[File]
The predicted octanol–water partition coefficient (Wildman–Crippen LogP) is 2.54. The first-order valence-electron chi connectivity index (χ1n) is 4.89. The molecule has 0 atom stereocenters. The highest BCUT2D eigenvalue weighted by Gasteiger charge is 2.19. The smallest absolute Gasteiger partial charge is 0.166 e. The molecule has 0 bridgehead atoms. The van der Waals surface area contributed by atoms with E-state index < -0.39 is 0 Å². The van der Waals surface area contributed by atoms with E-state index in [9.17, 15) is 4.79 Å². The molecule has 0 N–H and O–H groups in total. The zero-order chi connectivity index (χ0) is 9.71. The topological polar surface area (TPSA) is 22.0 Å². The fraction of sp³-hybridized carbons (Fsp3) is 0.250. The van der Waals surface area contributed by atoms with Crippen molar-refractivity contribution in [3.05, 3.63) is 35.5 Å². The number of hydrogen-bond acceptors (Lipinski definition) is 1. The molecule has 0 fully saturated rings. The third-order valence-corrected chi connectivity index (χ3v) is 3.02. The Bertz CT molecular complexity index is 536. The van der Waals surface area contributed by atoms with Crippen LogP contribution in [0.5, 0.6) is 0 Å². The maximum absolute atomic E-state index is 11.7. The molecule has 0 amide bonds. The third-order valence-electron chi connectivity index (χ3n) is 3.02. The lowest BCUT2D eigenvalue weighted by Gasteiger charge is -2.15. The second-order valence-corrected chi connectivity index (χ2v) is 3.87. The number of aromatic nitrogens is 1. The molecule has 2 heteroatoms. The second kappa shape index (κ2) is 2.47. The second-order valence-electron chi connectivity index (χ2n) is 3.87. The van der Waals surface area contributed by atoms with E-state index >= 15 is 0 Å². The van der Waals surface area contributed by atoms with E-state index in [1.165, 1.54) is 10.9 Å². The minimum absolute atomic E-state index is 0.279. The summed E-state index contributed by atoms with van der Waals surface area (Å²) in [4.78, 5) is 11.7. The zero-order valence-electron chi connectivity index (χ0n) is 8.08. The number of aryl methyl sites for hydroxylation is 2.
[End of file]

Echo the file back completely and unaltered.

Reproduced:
The predicted octanol–water partition coefficient (Wildman–Crippen LogP) is 2.54. The first-order valence-electron chi connectivity index (χ1n) is 4.89. The molecule has 0 atom stereocenters. The highest BCUT2D eigenvalue weighted by Gasteiger charge is 2.19. The smallest absolute Gasteiger partial charge is 0.166 e. The molecule has 0 bridgehead atoms. The van der Waals surface area contributed by atoms with E-state index < -0.39 is 0 Å². The van der Waals surface area contributed by atoms with E-state index in [9.17, 15) is 4.79 Å². The molecule has 0 N–H and O–H groups in total. The zero-order chi connectivity index (χ0) is 9.71. The topological polar surface area (TPSA) is 22.0 Å². The fraction of sp³-hybridized carbons (Fsp3) is 0.250. The van der Waals surface area contributed by atoms with Crippen molar-refractivity contribution in [3.05, 3.63) is 35.5 Å². The number of hydrogen-bond acceptors (Lipinski definition) is 1. The molecule has 0 fully saturated rings. The third-order valence-corrected chi connectivity index (χ3v) is 3.02. The Bertz CT molecular complexity index is 536. The van der Waals surface area contributed by atoms with Crippen LogP contribution in [0.5, 0.6) is 0 Å². The maximum absolute atomic E-state index is 11.7. The molecule has 0 amide bonds. The third-order valence-electron chi connectivity index (χ3n) is 3.02. The lowest BCUT2D eigenvalue weighted by Gasteiger charge is -2.15. The second-order valence-corrected chi connectivity index (χ2v) is 3.87. The number of aromatic nitrogens is 1. The molecule has 2 heteroatoms. The second kappa shape index (κ2) is 2.47. The second-order valence-electron chi connectivity index (χ2n) is 3.87. The van der Waals surface area contributed by atoms with E-state index >= 15 is 0 Å². The van der Waals surface area contributed by atoms with E-state index in [1.165, 1.54) is 10.9 Å². The minimum absolute atomic E-state index is 0.279. The summed E-state index contributed by atoms with van der Waals surface area (Å²) in [4.78, 5) is 11.7. The zero-order valence-electron chi connectivity index (χ0n) is 8.08. The number of aryl methyl sites for hydroxylation is 2.